I received the invitation to collect my new Belgian identity card, and made my way back to the commune. I was definitely feeling more upbeat than last time. With the knowledge that my visa had already been approved, there was no longer any reason to feel worried. I could just focus on the excitement of finally receiving my residence card, which would also serve as my official ID in Belgium.
Although I didn’t have an appointment this time, I had luckily been summoned to the liasion office again, rather that the central commune, so I didn’t have to wait long at all before my number was flashing on the small panel above the door, signalling my turn. I handed over my convocation letter and the provided pin codes, and even had my fingerprints scanned – yikes.
Then I received my residence card. Finally. I had waited a long time for this moment. And it was a beautiful thing (I had made sure I looked my best when I had my picture taken at one of many photo booths scattered around the city centre. I had submitted this during my last visit so that it could be printed on the card). I was now officially resident in Belgium. I could start making plans for a life with Bec in Brussels. I could start thinking about applying for work, and doing some more travel throughout Europe, and beyond – hooray! (And it was just in time since we had already booked a trip back home to Australia for the holidays – if my card hadn’t come through in time I may not have been let back in to the country!)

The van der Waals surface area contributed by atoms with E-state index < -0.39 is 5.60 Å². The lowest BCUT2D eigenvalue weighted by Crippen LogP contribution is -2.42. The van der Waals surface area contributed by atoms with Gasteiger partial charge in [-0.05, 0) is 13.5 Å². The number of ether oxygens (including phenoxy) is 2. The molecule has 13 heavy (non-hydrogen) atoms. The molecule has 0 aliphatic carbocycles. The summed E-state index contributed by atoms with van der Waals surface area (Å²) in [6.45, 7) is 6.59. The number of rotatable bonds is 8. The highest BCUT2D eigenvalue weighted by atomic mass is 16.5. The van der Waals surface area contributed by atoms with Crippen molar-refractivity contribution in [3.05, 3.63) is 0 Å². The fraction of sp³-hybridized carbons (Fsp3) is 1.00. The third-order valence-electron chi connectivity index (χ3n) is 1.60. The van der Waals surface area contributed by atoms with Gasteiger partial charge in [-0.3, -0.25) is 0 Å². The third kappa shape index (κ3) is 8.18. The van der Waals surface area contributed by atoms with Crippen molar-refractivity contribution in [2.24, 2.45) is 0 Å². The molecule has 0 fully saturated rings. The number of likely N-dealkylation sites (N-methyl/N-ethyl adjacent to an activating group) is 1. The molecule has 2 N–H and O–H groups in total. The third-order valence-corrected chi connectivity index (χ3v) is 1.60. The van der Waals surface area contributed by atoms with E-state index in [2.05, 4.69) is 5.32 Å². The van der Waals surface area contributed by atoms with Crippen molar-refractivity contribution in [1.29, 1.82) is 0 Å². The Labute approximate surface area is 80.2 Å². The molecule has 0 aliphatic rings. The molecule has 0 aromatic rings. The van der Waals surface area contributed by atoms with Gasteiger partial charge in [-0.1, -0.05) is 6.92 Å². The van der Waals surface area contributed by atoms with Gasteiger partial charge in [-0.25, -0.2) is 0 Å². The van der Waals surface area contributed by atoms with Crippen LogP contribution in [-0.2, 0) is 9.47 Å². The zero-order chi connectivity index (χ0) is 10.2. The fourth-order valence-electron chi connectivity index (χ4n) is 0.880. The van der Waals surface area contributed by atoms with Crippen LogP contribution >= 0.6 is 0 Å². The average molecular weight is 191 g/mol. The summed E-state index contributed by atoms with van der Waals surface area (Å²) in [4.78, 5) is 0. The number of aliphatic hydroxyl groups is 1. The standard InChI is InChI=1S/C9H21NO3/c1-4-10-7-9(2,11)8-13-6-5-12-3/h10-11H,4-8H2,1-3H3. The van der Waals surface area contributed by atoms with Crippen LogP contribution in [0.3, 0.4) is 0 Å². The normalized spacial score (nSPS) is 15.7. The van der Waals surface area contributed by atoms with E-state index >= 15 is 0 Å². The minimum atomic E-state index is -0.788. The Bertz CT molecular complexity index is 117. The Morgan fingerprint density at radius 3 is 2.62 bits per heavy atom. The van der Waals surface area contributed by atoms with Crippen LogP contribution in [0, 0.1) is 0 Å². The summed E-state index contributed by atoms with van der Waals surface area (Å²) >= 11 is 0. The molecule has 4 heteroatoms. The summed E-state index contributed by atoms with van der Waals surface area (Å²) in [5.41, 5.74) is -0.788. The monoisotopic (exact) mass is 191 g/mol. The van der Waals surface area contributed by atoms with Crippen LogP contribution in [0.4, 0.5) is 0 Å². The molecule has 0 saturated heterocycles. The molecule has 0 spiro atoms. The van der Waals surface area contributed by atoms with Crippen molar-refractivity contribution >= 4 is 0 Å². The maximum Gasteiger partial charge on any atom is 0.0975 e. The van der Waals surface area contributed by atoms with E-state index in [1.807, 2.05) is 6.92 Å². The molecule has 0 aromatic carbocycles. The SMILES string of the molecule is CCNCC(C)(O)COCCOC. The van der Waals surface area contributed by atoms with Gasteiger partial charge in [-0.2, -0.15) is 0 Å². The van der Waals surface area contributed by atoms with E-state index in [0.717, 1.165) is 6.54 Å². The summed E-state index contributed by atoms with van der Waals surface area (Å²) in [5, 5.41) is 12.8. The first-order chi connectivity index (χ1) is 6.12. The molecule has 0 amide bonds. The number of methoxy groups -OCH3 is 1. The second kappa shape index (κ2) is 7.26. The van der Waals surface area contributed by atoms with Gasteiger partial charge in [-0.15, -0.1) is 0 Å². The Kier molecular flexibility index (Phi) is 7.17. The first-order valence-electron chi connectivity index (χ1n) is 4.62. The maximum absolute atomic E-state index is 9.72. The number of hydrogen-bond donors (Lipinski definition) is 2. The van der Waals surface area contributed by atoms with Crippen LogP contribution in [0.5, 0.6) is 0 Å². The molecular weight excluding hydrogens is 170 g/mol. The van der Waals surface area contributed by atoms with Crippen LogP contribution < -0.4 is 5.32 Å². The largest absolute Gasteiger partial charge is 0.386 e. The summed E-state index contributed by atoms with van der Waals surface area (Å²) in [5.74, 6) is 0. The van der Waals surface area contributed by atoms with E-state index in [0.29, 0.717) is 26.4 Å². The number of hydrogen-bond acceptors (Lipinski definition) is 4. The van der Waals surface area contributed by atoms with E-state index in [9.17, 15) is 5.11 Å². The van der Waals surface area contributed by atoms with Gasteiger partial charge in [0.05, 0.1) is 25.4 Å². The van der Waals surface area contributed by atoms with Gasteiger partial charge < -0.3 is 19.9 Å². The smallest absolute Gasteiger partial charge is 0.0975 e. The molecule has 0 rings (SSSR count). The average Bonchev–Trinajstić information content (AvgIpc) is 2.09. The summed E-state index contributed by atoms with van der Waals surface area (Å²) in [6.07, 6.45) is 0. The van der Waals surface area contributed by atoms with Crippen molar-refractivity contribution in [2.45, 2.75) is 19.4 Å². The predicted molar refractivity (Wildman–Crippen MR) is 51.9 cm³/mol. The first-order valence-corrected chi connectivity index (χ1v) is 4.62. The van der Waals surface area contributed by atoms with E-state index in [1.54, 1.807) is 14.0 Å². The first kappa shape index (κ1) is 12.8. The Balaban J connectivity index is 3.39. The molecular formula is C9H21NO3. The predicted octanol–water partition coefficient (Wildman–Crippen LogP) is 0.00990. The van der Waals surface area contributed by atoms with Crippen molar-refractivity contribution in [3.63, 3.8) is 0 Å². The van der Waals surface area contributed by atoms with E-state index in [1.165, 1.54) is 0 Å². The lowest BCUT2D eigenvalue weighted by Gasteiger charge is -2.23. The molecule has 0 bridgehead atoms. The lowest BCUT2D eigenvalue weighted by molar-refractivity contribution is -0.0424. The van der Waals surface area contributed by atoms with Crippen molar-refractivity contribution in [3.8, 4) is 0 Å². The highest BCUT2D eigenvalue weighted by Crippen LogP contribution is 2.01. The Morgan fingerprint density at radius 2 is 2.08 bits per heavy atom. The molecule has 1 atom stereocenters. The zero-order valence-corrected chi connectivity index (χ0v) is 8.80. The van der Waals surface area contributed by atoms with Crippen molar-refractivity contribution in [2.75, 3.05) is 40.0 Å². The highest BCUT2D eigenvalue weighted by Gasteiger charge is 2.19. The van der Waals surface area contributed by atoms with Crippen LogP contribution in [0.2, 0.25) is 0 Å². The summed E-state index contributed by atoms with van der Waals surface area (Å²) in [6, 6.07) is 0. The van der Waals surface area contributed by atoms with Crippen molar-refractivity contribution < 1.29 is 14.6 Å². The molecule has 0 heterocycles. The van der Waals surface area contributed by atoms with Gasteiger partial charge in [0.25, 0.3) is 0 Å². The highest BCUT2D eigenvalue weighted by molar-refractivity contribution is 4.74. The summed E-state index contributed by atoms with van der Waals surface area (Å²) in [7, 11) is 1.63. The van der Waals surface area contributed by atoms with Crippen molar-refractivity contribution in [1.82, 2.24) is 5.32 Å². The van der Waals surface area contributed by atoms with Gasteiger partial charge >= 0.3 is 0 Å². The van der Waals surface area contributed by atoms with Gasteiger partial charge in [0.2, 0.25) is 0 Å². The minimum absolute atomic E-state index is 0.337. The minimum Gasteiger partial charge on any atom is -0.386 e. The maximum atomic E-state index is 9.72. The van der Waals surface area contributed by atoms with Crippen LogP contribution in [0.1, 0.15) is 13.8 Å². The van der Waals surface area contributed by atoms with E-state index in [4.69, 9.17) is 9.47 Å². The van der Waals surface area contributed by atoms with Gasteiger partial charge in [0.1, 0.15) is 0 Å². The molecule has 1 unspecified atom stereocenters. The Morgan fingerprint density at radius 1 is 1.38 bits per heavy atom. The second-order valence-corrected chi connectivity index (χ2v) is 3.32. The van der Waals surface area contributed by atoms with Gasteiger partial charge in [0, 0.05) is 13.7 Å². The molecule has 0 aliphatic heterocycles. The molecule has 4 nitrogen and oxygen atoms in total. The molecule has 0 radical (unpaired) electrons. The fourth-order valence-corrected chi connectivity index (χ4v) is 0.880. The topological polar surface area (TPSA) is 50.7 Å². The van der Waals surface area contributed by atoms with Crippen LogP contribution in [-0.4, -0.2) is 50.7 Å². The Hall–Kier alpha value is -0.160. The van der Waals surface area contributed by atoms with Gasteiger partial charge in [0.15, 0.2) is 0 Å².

As I walked out of the liaison office, thinking I’d now seen the last of this place, I looked more closely at the card and realised that it had been issued in Dutch, rather than French. All of my previous documents had been submitted and issued in French, plus Bec’s ID card was in French, so I wasn’t sure what had happened there. But I wasn’t going to let that minor detail ruin this moment for me. Until I realised that the expiry date was in just five months’ time, much sooner than the 12 months left of Bec’s residency. What was going on??
I made a U-turn back to the commune and wasn’t able to get any answers – apparently the validity date is decided by another department! Instead I was given a piece of paper with a telephone number scribbled on it. I knew my basic French would not be up to facing this challenge, this would have to be one for Bec. But we could deal with that later. For now I was just going to enjoy being a Belgian resident, at last.